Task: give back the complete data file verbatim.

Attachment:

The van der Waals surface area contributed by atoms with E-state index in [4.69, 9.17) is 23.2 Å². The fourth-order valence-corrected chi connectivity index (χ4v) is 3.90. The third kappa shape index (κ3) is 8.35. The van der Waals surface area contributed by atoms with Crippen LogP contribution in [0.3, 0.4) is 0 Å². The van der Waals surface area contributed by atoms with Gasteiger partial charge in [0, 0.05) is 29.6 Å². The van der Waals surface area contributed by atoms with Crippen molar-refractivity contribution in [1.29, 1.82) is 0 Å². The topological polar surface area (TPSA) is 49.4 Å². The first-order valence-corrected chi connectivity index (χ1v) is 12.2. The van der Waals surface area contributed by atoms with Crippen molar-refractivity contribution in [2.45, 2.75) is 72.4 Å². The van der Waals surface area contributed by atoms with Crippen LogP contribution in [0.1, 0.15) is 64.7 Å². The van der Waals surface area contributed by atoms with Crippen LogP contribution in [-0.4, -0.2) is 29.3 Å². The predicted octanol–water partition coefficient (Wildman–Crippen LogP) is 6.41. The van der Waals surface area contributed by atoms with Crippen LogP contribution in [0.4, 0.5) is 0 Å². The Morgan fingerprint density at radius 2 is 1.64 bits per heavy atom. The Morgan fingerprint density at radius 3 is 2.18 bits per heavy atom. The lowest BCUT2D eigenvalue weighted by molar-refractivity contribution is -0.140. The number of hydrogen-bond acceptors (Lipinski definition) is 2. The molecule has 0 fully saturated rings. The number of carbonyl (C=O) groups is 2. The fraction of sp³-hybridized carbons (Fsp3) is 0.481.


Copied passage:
The van der Waals surface area contributed by atoms with E-state index in [4.69, 9.17) is 23.2 Å². The fourth-order valence-corrected chi connectivity index (χ4v) is 3.90. The third kappa shape index (κ3) is 8.35. The van der Waals surface area contributed by atoms with Crippen LogP contribution in [0.3, 0.4) is 0 Å². The van der Waals surface area contributed by atoms with Gasteiger partial charge in [0, 0.05) is 29.6 Å². The van der Waals surface area contributed by atoms with Crippen molar-refractivity contribution in [1.29, 1.82) is 0 Å². The topological polar surface area (TPSA) is 49.4 Å². The first-order valence-corrected chi connectivity index (χ1v) is 12.2. The van der Waals surface area contributed by atoms with Crippen molar-refractivity contribution in [2.45, 2.75) is 72.4 Å². The van der Waals surface area contributed by atoms with Crippen LogP contribution in [0.1, 0.15) is 64.7 Å². The van der Waals surface area contributed by atoms with Crippen LogP contribution in [-0.4, -0.2) is 29.3 Å². The predicted octanol–water partition coefficient (Wildman–Crippen LogP) is 6.41. The van der Waals surface area contributed by atoms with Crippen LogP contribution in [0.4, 0.5) is 0 Å². The Morgan fingerprint density at radius 2 is 1.64 bits per heavy atom. The Morgan fingerprint density at radius 3 is 2.18 bits per heavy atom. The lowest BCUT2D eigenvalue weighted by molar-refractivity contribution is -0.140. The number of hydrogen-bond acceptors (Lipinski definition) is 2. The molecule has 0 fully saturated rings. The number of carbonyl (C=O) groups is 2. The fraction of sp³-hybridized carbons (Fsp3) is 0.481.